We love the thriller genre on the whole, but psychological thrillers are consistently maddening. They’re subtle, intelligent, and terrifying without having to resort to crazy stunts or shock violence. They know that most fear and anxiety is experienced by the subconscious, so that’s what they’ll exploit. You might know in your rational brain ghosts aren’t real, but that’s not the part of your brain you’re using to watch a great supernatural thriller.
The other thing we realized about psychological thrillers when we were putting this story together is that there’s so much plot variability here. From underground fighting to ambulance chasing news reporting and seeing ghosts, there’s a lot of room for exploration. If you took a weekend to watch a bunch of different thrillers, you’re going to find yourself touching on a lot of other genres as well.
Robert De Niro plays paranoid delusional taxi driver Travis Bickle in this 1976 Scorsese classic about a man driven to madness after being rejected by a creeped out senatorial campaign worker Bickle invite to a porno theater. Aside from offering a gut wrenching look into New York City’s seedier ‘70s era, this cult classic features some of Scorsese’s most brilliant early work, and the storytelling is nothing short of brilliant. You see the puzzle pieces come together—obsessive behavior, PTSD, depression, anxiety, rejection—into this magnificent cacophony of terror and “oh fuck” moments. Sundance Now
The Silence of the Lambs
Considered by many to be one of the best films—let alone psychological thrillers—ever made, The Silence of the Lambs features Anthony Hopkins as Dr. Hannibal Lecter, an intelligent, manipulative cannibalistic serial killer, and Jodie Foster as Clarice Starling, a young FBI trainee tasked with tracking down a serial killer known only as “Buffalo Bill.” In order to find him, Starling must get inside the mind of a serial killer; a perspective Dr. Lecter gladly offers. Hopkins won Best Actor for his horrifyingly convincing role as Dr. Lecter, and he’s even been named the #1 Villain of All Time by the American Film Institute. Hulu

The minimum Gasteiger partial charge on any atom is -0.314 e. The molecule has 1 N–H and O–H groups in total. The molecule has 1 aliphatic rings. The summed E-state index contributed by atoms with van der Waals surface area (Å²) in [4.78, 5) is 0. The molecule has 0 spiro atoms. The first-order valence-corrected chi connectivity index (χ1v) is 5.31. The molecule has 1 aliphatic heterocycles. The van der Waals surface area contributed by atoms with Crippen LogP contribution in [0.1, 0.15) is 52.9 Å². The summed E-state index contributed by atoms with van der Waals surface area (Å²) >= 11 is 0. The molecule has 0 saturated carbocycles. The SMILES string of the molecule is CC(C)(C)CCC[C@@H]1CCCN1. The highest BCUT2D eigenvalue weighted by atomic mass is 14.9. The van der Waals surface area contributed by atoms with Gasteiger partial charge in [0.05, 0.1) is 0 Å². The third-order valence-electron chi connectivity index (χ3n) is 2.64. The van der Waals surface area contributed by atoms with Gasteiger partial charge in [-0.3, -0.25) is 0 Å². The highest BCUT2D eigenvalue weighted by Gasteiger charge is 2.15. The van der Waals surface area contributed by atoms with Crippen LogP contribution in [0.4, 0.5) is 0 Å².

A now-legendary cult classic based on an equally excellent novel by Chuck Palahniuk, Fight Club stars Edward Norton as the unnamed narrator, who’s stuck at a dead-end job as an automobile recall specialist. His life outside the office isn’t much better, seeing as his most exciting moments are spent ordering IKEA furniture. But after he meets an interesting-looking soap salesman named Tyler Durden (Brad Pitt) on a flight home from a work trip one evening, his life gets a whole lot more interesting. Aside from the film’s incredibly odd and quirky writing and character list, it’s great because the viewer gets a front row seat as its main character(s?) slowly descend into complete madness. Starz
The Sixth Sense
Sometimes, psychological thrillers don’t have to be graphic or violent, and that’s exactly what you get in The Sixth Sense. The award winning film that convinced everyone M. Night Shyamalan was a bankable director features Bruce Willis as Malcolm Crowe, a child psychologist. After narrowly surviving a shooting from a deranged former patient, Crowe starts seeing a younger patient named Cole Sear (Haley Joel Osment), who reveals that he can see and interact with dead people. Though he doesn’t believe it at first, Crowe decides to stick with Cole, and encourages him to try helping the people he’s seeing. There’s a pretty awesome plot twist here, but we don’t want to ruin the film if you haven’t seen it. Though, chances are it’s already been ruined. Netflix